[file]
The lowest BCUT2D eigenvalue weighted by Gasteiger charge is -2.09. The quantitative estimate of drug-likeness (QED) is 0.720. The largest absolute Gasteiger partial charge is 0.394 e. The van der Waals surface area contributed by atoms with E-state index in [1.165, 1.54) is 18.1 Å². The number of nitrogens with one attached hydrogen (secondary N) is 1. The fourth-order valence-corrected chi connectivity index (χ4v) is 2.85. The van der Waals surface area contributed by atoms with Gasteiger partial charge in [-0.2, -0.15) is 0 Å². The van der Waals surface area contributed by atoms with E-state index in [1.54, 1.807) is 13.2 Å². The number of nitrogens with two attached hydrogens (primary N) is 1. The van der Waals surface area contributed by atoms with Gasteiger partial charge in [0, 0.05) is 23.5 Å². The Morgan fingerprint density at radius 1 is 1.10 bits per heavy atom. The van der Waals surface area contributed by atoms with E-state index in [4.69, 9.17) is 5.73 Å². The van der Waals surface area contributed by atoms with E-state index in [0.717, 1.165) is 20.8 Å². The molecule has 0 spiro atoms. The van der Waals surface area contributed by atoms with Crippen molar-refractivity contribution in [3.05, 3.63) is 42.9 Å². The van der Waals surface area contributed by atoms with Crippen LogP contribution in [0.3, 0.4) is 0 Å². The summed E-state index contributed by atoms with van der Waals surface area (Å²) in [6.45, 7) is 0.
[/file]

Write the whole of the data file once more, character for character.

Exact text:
The lowest BCUT2D eigenvalue weighted by Gasteiger charge is -2.09. The quantitative estimate of drug-likeness (QED) is 0.720. The largest absolute Gasteiger partial charge is 0.394 e. The van der Waals surface area contributed by atoms with E-state index in [1.165, 1.54) is 18.1 Å². The number of nitrogens with one attached hydrogen (secondary N) is 1. The fourth-order valence-corrected chi connectivity index (χ4v) is 2.85. The van der Waals surface area contributed by atoms with Gasteiger partial charge in [-0.2, -0.15) is 0 Å². The van der Waals surface area contributed by atoms with E-state index in [1.54, 1.807) is 13.2 Å². The number of nitrogens with two attached hydrogens (primary N) is 1. The van der Waals surface area contributed by atoms with Gasteiger partial charge in [0, 0.05) is 23.5 Å². The Morgan fingerprint density at radius 1 is 1.10 bits per heavy atom. The van der Waals surface area contributed by atoms with E-state index in [4.69, 9.17) is 5.73 Å². The van der Waals surface area contributed by atoms with E-state index in [0.717, 1.165) is 20.8 Å². The molecule has 0 spiro atoms. The van der Waals surface area contributed by atoms with Crippen molar-refractivity contribution in [3.05, 3.63) is 42.9 Å². The van der Waals surface area contributed by atoms with Crippen LogP contribution in [0.3, 0.4) is 0 Å². The summed E-state index contributed by atoms with van der Waals surface area (Å²) in [6.45, 7) is 0.